Gull Chicks and Gateway Birds

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Gull Chicks and Gateway Birds

2020-08-02T22:58:24+00:00August 1st, 2013|Birds, Blog, Popular Posts|22 Comments

“When you take a flower in your hand and really look at it, it’s your world for the moment. I want to give that world to someone else. Most people in the city rush around so, they have no time to look at a flower. I want them to see it whether they want to or not.”~ Artist Georgia O’Keeffe

Gulls are among the birds I call “gateway birds.” They’re common and accessible. They are also visible, vocal, insistent and interactive, which makes them living portals between the wild world and the city life.

Like Georgia O’Keeffe’s flower, the gull, along with many urban birds, is overlooked and pushed aside, sometimes literally under foot on crowded sidewalks. Also like O’Keeffe’s flower, when you take the time to really look at that gull and embrace the wholeness of her — her yellow bill, her gray coverts, her ear spots or orbital rings, the white tips of her stretched wings — she becomes your world not just for the moment, but in perpetuity.

Gull Parent and Juvenile

She invites you into the realm of the other … the feathered and winged other. It’s a place with a distinct language, a code of conduct, familial love, fascinating behavior, and an existence that springs miraculous from a broken eggshell on a hotel rooftop.

That’s precisely where I found myself on a recent Saturday, perched (with coffee cup) above a hotel roof in downtown Seattle — watching balls of fluff known as gull chicks, explore their urban playground.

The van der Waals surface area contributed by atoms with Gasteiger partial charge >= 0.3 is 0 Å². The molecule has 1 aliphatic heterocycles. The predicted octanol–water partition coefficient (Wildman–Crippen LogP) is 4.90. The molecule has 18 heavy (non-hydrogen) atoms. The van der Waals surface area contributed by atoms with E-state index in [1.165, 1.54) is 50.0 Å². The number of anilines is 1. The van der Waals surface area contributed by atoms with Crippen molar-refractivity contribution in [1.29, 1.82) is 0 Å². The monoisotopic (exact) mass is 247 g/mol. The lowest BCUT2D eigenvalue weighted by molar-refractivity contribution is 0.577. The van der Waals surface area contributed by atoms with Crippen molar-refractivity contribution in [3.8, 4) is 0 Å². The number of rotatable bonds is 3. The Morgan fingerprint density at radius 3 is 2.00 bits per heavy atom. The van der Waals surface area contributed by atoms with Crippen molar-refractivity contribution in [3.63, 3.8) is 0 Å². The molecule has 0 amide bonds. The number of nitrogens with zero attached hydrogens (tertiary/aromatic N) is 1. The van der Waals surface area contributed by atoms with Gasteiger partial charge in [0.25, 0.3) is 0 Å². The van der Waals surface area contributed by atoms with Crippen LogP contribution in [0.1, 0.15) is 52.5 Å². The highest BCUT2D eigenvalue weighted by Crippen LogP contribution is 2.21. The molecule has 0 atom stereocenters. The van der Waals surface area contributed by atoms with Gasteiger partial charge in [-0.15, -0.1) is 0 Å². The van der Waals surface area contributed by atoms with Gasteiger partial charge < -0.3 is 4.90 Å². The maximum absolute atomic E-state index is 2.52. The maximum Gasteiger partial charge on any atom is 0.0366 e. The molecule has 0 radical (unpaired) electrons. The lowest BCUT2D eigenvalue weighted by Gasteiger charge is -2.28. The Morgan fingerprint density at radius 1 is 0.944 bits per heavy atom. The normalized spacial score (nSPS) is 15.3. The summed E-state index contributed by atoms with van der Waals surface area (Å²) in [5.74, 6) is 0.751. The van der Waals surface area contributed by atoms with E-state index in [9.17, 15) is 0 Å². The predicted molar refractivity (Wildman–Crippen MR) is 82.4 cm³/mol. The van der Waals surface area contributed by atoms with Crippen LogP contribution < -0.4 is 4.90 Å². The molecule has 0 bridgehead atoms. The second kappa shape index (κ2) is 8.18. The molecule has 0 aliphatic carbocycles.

Gull Rooftop Nest

In a connection forged through this blog, a kind and thoughtful person contacted me to say she lived above a gull nesting site. She asked if I would enjoy coming by in the morning to take few photos of the growing chicks. In her words, “we have nests scattered among the air conditioning units and duct work … just across the alley, and on the roof directly alongside us, each roof with three nests. The nests range from one to three chicks, and they are amazingly adorable.”

To paraphrase Don Corleone, this generous bird watcher made me an offer I simply couldn’t refuse.

Here’s one of those amazingly adorable chicks, in a full yawn.

Glaucous-winged Gull chick yawn

My gull ID is so spotty that even after paging repeatedly through Peterson’s Gulls of the Americas I wasn’t 100 percent sure these chicks were full-blooded Glaucous-winged Gulls. You know how complex gulls can be with their age variations and hybridized plumage. But, as the Magic 8 Ball would say, “all signs point to yes” on Glaucous-winged. One of the grown up gulls on this rooftop looked to be a “third-cycle” gull, similar in every way to an adult, but lacking the distinct white primary feather tips which stick out above the tail (primary projection).

Glaucous-winged Gull parent and chicks

According to the Coastal Observation and Seabird Survey Team (COASST)

… Glaucous-winged Gulls are stocky, regal-looking birds with light grey backs and wings complementing a bright white head, breast and belly. Adult birds even sport flashes of color with their red-spotted yellow bills, pink feet, and dark eyes with pink eye-rings.

No such luck identifying juvenile glaucous-wings. Unless you are a gull expert, first year and sub-adult gulls are nearly impossible to distinguish at the species level. Therefore, COASST lumps all of these mottled brown adolescents into one category, the LIGU (Large Immature GUlls).